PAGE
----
SAN FRANCISCO — Computer intruders targeting pro-Tibetan groups, U.S. defense contractors and government agencies slipped in through previously unknown security holes in Microsoft Office, prompting Microsoft to issue a flurry of patches to the popular software suite in 2006 and 2007, according to computer security experts.
These attacks, which appeared to have originated in China, began in early 2006 when the attackers started sending e-mails to victims with booby-trapped Word documents and Excel spreadsheets attached.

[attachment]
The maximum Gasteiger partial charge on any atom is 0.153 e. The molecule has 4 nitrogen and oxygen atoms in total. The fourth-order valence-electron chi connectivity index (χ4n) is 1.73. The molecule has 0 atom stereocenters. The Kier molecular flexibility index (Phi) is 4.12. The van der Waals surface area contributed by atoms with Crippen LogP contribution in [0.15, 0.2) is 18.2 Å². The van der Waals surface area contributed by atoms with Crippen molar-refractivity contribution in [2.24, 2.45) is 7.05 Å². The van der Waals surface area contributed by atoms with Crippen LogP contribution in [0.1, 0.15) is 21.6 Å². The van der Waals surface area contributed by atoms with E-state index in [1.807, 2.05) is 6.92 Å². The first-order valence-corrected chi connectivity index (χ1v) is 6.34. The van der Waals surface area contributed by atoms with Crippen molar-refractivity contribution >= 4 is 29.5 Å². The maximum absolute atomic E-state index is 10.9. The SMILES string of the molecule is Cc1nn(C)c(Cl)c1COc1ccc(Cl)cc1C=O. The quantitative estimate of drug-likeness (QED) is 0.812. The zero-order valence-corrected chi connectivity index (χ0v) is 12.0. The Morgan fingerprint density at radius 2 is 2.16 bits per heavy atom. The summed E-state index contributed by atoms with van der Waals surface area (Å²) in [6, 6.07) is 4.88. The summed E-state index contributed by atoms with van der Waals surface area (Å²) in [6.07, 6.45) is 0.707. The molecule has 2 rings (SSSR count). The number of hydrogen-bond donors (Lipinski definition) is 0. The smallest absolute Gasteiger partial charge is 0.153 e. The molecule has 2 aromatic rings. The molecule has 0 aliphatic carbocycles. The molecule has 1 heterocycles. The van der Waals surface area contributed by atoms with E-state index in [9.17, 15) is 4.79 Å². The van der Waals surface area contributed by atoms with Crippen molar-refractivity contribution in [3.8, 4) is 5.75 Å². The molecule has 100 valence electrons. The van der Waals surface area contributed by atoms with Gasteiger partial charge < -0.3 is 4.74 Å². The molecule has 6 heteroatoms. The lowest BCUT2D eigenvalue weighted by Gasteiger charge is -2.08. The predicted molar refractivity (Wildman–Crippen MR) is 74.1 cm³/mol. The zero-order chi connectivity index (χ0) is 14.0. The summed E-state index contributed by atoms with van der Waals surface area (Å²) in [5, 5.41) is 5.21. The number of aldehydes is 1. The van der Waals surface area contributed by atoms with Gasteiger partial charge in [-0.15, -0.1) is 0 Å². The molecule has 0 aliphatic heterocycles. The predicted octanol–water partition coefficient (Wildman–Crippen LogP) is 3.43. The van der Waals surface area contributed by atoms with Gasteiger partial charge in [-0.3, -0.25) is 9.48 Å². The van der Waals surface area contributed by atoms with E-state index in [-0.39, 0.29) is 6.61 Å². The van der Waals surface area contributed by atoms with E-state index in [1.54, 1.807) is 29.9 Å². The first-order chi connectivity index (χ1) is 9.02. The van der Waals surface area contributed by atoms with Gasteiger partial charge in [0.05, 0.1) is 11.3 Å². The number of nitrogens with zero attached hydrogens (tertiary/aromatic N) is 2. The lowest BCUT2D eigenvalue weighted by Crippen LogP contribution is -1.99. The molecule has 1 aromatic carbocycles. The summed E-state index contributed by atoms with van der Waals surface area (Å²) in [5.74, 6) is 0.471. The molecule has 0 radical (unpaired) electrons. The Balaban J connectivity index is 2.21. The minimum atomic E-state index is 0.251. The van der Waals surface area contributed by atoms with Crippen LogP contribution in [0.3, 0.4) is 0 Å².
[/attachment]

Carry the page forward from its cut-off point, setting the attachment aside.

“We are seeing more and more spying done with Trojans, a shift that has happened in the last two years,” Mikko Hyppönen, the chief research officer for software security vendor F-Secure, told RSA conference attendees Thursday morning.
The Pentagon and pro-Tibet groups have previously acknowledged the intrusions, but Hyppönen is the first to link the cyber espionage to a series of patches that Microsoft pushed out without explanation. Microsoft did not immediately reply to a request for comment.
Curious run of events here, as China is using regualr holes to get at the “terrorists” (i.e. “splittest” in Chinese).